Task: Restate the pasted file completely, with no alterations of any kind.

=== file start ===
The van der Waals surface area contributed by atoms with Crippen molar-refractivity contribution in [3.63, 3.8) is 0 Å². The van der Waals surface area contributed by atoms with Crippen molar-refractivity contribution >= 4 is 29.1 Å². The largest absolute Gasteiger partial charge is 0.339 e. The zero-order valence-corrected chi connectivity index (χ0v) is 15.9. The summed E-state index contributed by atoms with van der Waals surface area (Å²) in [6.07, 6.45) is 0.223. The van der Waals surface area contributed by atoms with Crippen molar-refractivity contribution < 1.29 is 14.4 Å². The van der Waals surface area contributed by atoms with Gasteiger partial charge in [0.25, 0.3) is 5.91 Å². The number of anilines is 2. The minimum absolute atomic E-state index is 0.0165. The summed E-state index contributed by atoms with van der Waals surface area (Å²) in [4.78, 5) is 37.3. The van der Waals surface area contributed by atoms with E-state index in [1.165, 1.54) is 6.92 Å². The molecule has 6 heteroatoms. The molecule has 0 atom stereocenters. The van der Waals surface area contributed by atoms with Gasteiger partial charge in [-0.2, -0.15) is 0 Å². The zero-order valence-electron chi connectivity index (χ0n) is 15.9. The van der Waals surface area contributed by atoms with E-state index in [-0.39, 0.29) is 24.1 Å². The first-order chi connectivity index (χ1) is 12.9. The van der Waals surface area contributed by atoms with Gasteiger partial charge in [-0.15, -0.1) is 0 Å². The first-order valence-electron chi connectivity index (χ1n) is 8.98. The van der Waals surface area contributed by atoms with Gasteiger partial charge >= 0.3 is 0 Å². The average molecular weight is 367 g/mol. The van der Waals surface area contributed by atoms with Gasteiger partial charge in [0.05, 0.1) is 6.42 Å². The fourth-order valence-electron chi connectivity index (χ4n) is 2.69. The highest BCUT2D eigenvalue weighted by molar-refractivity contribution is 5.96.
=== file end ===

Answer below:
The van der Waals surface area contributed by atoms with Crippen molar-refractivity contribution in [3.63, 3.8) is 0 Å². The van der Waals surface area contributed by atoms with Crippen molar-refractivity contribution >= 4 is 29.1 Å². The largest absolute Gasteiger partial charge is 0.339 e. The zero-order valence-corrected chi connectivity index (χ0v) is 15.9. The summed E-state index contributed by atoms with van der Waals surface area (Å²) in [6.07, 6.45) is 0.223. The van der Waals surface area contributed by atoms with Crippen molar-refractivity contribution < 1.29 is 14.4 Å². The van der Waals surface area contributed by atoms with Gasteiger partial charge in [0.25, 0.3) is 5.91 Å². The number of anilines is 2. The minimum absolute atomic E-state index is 0.0165. The summed E-state index contributed by atoms with van der Waals surface area (Å²) in [4.78, 5) is 37.3. The van der Waals surface area contributed by atoms with E-state index in [1.165, 1.54) is 6.92 Å². The molecule has 6 heteroatoms. The molecule has 0 atom stereocenters. The van der Waals surface area contributed by atoms with Gasteiger partial charge in [-0.2, -0.15) is 0 Å². The zero-order valence-electron chi connectivity index (χ0n) is 15.9. The van der Waals surface area contributed by atoms with E-state index in [-0.39, 0.29) is 24.1 Å². The first-order chi connectivity index (χ1) is 12.9. The van der Waals surface area contributed by atoms with Gasteiger partial charge in [-0.15, -0.1) is 0 Å². The first-order valence-electron chi connectivity index (χ1n) is 8.98. The van der Waals surface area contributed by atoms with Gasteiger partial charge >= 0.3 is 0 Å². The average molecular weight is 367 g/mol. The van der Waals surface area contributed by atoms with Gasteiger partial charge in [0.05, 0.1) is 6.42 Å². The fourth-order valence-electron chi connectivity index (χ4n) is 2.69. The highest BCUT2D eigenvalue weighted by molar-refractivity contribution is 5.96.